I suggest that all A Level students write a brief plan before attempting the question. This plan should outline the introduction, including key terms to define and any case studies to introduce, the main argument in each of your paragraphs, and finally, the contents of your conclusion. Spending just five minutes on this will save you time in the long run and help keep you on track to answering the question fully.

Students in uniform sitting an exam in the school hall.

How should I structure an A Level Geography 20-mark essay?

A good structure is key to success in essay writing. A clear structure enables you to answer the question coherently and reduces the chance that you will lose the key focus of your points. All of the exam boards recommend following the structure outlined below:

  • Introduction
  • Main body of the answer (three to four key arguments)
  • Conclusion

In academia, this is sometimes known as the hourglass essay. An hourglass essay starts with a big idea, narrows down to a specific question, and then widens back out to explain why that specific question is important in the grand scheme of things.


The introduction of your essay should account for approximately 10% of the total essay length, and it’s an excellent opportunity for you to impress the examiner. Your essay introduction should give a broad view of the essay themes and provide a definition of the key terms that you have underlined in your question. It is also the place to introduce a case study location. A strong start to your essay is crucial as it demonstrates to the examiner that you have a clear understanding of the geographic content you’ve been studying.

Main body

Once you have written your introduction, you can then get on to answering the questions. While the introduction mainly covers AO1 (knowledge and understanding of geography), the main body of your answer should cover both AO1 and AO2 (analysis and evaluation in the application of knowledge and understanding).

As before, the way you structure the main body of your answer is very important, and you must form your points clearly and coherently. During my teaching and tutoring, I have seen many ways of forming these arguments/points, but the two most effective methods I have seen are using PEEL or PEACE paragraphs.

  • Point
  • Evidence
  • Explanation
  • Link
  • Point
  • Example
  • Application
  • Criticise
  • Evaluate
Teacher teaching creating writing skills.

Everyone is different, and everyone has their unique writing style. My advice to all A Level students is to try both methods when beginning to tackle essay questions and determine which one works best for you. I would also recommend completing PEEL/PEACE paragraphs and asking for feedback from your teacher or tutor.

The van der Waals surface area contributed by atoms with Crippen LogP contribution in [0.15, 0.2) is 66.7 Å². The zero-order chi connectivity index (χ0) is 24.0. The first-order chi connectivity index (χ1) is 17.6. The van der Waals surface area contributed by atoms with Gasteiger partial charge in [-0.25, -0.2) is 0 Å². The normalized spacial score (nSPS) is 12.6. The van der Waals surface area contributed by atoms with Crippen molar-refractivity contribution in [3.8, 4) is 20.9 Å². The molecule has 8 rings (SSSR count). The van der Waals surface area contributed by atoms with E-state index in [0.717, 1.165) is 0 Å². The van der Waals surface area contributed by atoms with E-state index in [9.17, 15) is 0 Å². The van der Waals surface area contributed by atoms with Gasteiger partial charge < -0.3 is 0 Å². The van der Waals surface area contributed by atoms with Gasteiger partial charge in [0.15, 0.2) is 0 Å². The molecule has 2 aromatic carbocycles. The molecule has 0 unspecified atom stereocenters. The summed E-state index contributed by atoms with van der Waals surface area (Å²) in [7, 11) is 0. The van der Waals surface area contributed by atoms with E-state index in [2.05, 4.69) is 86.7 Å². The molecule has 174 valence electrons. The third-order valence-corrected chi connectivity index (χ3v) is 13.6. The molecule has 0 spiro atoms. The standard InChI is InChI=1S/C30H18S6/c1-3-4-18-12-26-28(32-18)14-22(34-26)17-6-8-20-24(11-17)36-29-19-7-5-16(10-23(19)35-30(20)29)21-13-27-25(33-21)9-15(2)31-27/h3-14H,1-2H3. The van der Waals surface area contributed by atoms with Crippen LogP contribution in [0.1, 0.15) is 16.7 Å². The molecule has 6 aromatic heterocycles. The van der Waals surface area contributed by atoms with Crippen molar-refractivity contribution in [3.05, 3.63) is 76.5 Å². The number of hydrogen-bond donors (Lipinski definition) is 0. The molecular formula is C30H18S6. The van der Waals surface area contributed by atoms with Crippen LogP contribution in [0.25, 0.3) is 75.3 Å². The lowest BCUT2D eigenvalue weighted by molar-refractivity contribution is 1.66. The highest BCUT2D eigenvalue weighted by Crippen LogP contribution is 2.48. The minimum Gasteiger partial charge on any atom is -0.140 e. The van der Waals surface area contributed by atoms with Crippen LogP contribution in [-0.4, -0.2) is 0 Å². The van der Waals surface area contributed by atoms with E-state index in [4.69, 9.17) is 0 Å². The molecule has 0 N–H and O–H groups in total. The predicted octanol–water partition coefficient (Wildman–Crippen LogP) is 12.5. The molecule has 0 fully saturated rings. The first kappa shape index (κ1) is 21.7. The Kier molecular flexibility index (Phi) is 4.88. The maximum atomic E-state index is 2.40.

The main body of the essay should consist of three to four arguments that cover the views for the specific question. Those who can link back to the question but also between their paragraphs will have the best chance of performing well in their essay questions.


After completing the main body, you now need to finish your essay with a conclusion. Just like the introduction, this should be roughly 10% of the total essay length. The main aim of the conclusion is to bring your essay to a close and essentially answer the question you have been asked. In the conclusion, you should summarise your argument and avoid introducing any new information. It is simply a chance to express your own thoughts and opinions while bringing your essay to a close.

The quality of a conclusion is often a key indicator of the overall quality of an essay. Although it is a short section of the whole piece of writing, it provides a platform to showcase several important geographic skills such as analysis, summarising, and creating synoptic links.

Overall, it is very important that you give yourself enough time to complete your essay questions during your examinations and that you follow the structures discussed above. If you follow these guidelines, you will see an improvement in the quality of your essay responses.

If you’re in Year 13 and in need of additional help, PMT Education runs Geography A Level Easter Crash Courses for AQA and Edexcel. Whether you need support with exam technique or want to revise key sections of the syllabus with the help of an experienced tutor, these courses will equip you with the knowledge, skills, and confidence to excel in your summer exams.

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Dave F.

Dave is a qualified teacher with 10 years of experience teaching GCSE and A Level Geography. He has worked as an assistant faculty leader for Humanities and a professional mentor for new and trainee teachers. He has also been involved with the supervision and guidance of NEAs. Dave currently works in higher education and trains geography teachers across the North West of England. He is also a tutor at PMT Education, with experience running highly successful geography courses.